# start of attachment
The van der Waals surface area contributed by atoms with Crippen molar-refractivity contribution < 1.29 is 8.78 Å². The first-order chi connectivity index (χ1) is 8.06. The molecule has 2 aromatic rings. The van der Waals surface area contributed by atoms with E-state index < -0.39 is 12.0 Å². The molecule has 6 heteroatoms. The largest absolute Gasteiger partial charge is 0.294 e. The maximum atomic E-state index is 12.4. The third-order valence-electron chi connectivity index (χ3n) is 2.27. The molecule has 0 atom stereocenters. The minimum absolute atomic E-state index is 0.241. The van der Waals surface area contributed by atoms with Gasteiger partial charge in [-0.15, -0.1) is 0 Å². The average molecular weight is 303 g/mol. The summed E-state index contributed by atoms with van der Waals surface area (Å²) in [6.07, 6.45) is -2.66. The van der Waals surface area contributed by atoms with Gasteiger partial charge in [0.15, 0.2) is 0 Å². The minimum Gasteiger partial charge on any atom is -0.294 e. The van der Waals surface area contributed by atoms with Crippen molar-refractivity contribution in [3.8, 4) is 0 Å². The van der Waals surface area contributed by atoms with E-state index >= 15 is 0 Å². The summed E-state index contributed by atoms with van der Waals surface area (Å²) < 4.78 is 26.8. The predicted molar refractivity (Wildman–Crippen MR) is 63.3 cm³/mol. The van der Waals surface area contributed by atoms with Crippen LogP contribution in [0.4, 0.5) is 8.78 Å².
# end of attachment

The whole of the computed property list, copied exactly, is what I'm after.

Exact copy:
The van der Waals surface area contributed by atoms with Crippen molar-refractivity contribution < 1.29 is 8.78 Å². The first-order chi connectivity index (χ1) is 8.06. The molecule has 2 aromatic rings. The van der Waals surface area contributed by atoms with E-state index < -0.39 is 12.0 Å². The molecule has 6 heteroatoms. The largest absolute Gasteiger partial charge is 0.294 e. The maximum atomic E-state index is 12.4. The third-order valence-electron chi connectivity index (χ3n) is 2.27. The molecule has 0 atom stereocenters. The minimum absolute atomic E-state index is 0.241. The van der Waals surface area contributed by atoms with Gasteiger partial charge in [-0.15, -0.1) is 0 Å². The average molecular weight is 303 g/mol. The summed E-state index contributed by atoms with van der Waals surface area (Å²) in [6.07, 6.45) is -2.66. The van der Waals surface area contributed by atoms with Gasteiger partial charge in [0.15, 0.2) is 0 Å². The minimum Gasteiger partial charge on any atom is -0.294 e. The van der Waals surface area contributed by atoms with Crippen molar-refractivity contribution in [3.8, 4) is 0 Å². The van der Waals surface area contributed by atoms with E-state index >= 15 is 0 Å². The summed E-state index contributed by atoms with van der Waals surface area (Å²) < 4.78 is 26.8. The predicted molar refractivity (Wildman–Crippen MR) is 63.3 cm³/mol. The van der Waals surface area contributed by atoms with Crippen LogP contribution in [0.4, 0.5) is 8.78 Å².